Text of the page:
So: "a Jew above all" who wanted Jews to be able to make their own decisions and protect themselves in their sovereign state. I often thought he divided the world into two groups, Jews and all the rest, the latter being further divided into real friends like George W. Bush and real enemies-like most of the Arabs. On this he was unsentimental in the extreme. In the summer of 2005 Sharon gave then-Secretary of State Condoleezza Rice a tour of his ranch, after which the Israeli and American teams sat down for a meal. Sharon sat silently for a while, as he often did, eating huge amounts of food while he listened to the conversation. Several of the Israelis were criticizing the Palestinians and their leaders harshly: their actions, their political culture, their history. Eventually Sharon jumped in and said, "I am going to defend the Palestinians. I have known the Palestinians my whole life. I was raised with them here. Of all the Arabs, the Palestinians are the most talented, and they have the best sense of humor. But there are two problems: their desire to murder and their taste for Jewish blood; and their treacherous ingratitude."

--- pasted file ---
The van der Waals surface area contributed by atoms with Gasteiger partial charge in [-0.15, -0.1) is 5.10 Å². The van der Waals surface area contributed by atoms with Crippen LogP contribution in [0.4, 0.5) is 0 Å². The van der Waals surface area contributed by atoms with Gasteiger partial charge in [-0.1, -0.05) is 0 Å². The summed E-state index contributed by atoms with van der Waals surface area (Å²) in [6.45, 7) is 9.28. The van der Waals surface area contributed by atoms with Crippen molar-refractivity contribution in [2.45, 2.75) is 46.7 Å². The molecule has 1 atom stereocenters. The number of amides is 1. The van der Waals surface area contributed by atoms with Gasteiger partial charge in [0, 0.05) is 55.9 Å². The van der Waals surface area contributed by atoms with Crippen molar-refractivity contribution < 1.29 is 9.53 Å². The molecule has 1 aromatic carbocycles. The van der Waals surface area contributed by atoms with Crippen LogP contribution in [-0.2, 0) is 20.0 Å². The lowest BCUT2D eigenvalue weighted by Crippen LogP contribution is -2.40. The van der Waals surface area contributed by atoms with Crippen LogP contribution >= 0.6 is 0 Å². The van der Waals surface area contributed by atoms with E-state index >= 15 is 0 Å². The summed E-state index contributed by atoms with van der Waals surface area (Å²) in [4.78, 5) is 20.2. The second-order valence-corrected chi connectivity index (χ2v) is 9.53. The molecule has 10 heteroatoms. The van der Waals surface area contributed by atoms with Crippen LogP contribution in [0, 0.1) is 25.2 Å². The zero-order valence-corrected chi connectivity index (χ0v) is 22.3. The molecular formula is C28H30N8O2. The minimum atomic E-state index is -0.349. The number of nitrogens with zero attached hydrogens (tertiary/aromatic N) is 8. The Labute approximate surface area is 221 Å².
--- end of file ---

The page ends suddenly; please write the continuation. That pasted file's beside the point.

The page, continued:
It was an extraordinary moment, for we were discussing the Gaza withdrawal and Palestinian Authority's take-over of Gaza for most of the meal. We were arguing about what exactly the PA security forces were doing, and not doing, and how to force them and/or help them to do more. But here was a remarkable glimpse of the layers underneath, at what Sharon really thought he was dealing with. He wanted peace, he was taking enormous political risks for peace, but it was clear-as I thought about his remark over and over-that to him the best that could be hoped for was an armed peace. Whatever dreams others may have had about a new Middle East, Sharon saw his work as defending Jews from people who would murder them, as they had been murdered throughout history. Now Jews had a state and they could and would defend themselves, and he would create new lines and new separations that would, he hoped, make that perpetual task far easier.
One final tribute, at Tower Israel (t/h Jennifer Rubin), "The Last Lion of Judea"; in it the hatred Sharon engendered is summed up and put in perspective: